Hi everyone, Winnie Griggs here. I hope everyone is having a wonderful March so far.
Did you ever wonder where the superstitions around horseshoes as a good luck charm came from? I did, so I thought I’d do a little digging.
Many people believe that the concept of a lucky horseshoe originated from a myth about a man named Dunstan and his encounter with the Devil in the tenth century AD. Dunstan was a blacksmith and when he was asked to re-shoe the Devil’s horse, he nailed a horseshoe to the Devil’s hoof instead. This caused the Devil great pain, and Dunstan only agreed to remove the shoe and release the Devil after the Devil promised never again to enter a place where a horseshoe is hung over the door. Thus, hanging a horseshoe over your door is said to ward off the Devil. As a side note here, Dunstan the blacksmith eventually became the Archbishop of Canterbury and was later canonized to become Saint Dunstan.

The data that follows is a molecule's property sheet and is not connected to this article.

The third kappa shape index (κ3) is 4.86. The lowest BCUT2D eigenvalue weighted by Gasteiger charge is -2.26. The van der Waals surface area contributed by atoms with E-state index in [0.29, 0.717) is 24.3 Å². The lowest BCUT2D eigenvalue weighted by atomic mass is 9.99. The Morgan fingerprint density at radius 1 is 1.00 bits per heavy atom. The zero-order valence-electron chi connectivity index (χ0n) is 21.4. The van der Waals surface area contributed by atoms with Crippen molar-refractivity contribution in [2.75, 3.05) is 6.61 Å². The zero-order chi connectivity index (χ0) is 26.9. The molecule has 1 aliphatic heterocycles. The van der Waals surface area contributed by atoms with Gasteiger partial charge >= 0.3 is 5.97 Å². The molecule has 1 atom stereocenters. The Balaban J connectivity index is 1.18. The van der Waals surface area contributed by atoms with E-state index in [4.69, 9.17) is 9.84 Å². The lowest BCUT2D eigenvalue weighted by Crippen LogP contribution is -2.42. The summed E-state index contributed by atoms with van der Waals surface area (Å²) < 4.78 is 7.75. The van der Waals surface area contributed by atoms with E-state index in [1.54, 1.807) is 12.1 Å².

There are two different schools of thought among the superstitious about how to hang a horseshoe to ensure you receive the coveted good luck. Some believe that the charm should be hung in the upward or “U-shaped” position so that all of the luck can’t fall out. Others believe just the opposite, that if it is hung in the downward position, it allows the luck to rain down on you. So take your pick. Or maybe hedge your bets and do both! 🙂
Did you know that, originally, horseshoes were affixed to the animal’s hoof with seven iron nails? That’s because seven was considered to be an extremely lucky number. And that’s why many of the horseshoe good-luck tokens today are made with seven “nail hole” impressions.
Of course, I’m not superstitious by nature and don’t set much store by good luck charms. However, I do have a few tokens I carry with me, but these are sentimental in nature rather than based on the belief that they will bring me luck.
What about you? Do you have a good luck charm, a token of some sort, that you like to carry around? Care to share?